The Dancing Man

In The Dancing Man, Max tries to come to terms with why a man danced to his death in the blistering heat on the open road.

MAX:  But he; under these weather conditions; he coulda come with us and we could’ve taken care of him some; we could have washed him and given him new clothes and food…he could have showed us his dancin’ much later in the day, when things were cool, when the cool air washed over his shoulders and whispered him some better thoughts; this unnamed man coulda, he coulda danced the night away and we would’ve engaged with him, despite our misgivings about him, we would have liked his dancin’, wouldn’t we? We would have given him a try…not like this, not in this dry heat; why’d he refuse to…why didn’t he wait for the opportune time…why didn’t he know his f’n name? I hate when I can’t put a name to a face, all I’m left with now is this man’s face.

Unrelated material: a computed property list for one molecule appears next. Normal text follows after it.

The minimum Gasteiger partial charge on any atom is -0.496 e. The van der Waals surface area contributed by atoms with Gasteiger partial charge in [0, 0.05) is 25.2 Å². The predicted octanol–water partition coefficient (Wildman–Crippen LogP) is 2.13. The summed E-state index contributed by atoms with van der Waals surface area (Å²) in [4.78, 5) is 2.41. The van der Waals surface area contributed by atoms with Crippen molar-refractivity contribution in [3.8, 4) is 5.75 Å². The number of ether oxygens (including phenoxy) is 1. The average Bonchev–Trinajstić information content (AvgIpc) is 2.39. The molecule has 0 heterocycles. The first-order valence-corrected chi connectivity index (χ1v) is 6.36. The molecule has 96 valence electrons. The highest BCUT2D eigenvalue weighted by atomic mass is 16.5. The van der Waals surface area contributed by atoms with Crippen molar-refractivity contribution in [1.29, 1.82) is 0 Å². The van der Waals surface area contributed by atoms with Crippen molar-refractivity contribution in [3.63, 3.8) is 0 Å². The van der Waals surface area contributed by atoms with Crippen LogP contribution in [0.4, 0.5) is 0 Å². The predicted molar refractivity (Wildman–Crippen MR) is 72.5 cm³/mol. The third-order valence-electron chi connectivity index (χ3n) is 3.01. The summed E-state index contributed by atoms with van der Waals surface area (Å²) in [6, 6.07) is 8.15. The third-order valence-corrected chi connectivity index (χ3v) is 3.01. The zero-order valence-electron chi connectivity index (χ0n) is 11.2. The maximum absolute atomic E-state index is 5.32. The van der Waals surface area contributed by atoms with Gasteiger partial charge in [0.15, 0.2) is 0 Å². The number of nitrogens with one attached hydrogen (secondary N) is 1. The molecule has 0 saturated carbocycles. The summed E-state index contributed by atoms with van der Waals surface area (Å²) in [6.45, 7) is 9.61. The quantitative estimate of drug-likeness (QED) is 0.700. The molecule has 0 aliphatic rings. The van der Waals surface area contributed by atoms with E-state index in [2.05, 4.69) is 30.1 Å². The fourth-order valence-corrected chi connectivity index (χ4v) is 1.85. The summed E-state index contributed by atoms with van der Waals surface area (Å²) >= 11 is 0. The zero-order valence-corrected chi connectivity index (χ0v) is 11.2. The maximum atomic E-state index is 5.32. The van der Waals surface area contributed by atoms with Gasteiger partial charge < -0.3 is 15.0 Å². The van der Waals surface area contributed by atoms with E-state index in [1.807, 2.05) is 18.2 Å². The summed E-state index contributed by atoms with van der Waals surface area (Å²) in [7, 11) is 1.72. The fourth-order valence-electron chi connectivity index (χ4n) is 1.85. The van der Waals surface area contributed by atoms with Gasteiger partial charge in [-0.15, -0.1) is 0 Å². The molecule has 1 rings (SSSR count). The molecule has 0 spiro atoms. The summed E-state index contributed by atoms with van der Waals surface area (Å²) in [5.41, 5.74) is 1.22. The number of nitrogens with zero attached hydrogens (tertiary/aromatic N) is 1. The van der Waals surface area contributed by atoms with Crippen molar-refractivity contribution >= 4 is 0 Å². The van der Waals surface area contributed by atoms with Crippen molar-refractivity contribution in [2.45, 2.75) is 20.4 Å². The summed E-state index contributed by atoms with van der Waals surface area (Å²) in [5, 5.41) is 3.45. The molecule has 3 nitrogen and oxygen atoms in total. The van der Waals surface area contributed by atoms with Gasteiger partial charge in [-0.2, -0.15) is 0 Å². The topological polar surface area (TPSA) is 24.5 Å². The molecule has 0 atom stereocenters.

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The Dancing Man by Joseph ArnoneIn the one act eplay The Dancing Man, Max and Bree are driving across country when they hear a knocking inside their car’s trunk.  They discover a man tied up in rope, whose only desire is to dance.  1 Woman, 2 Men.  Tragicomedy.

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Joseph Arnone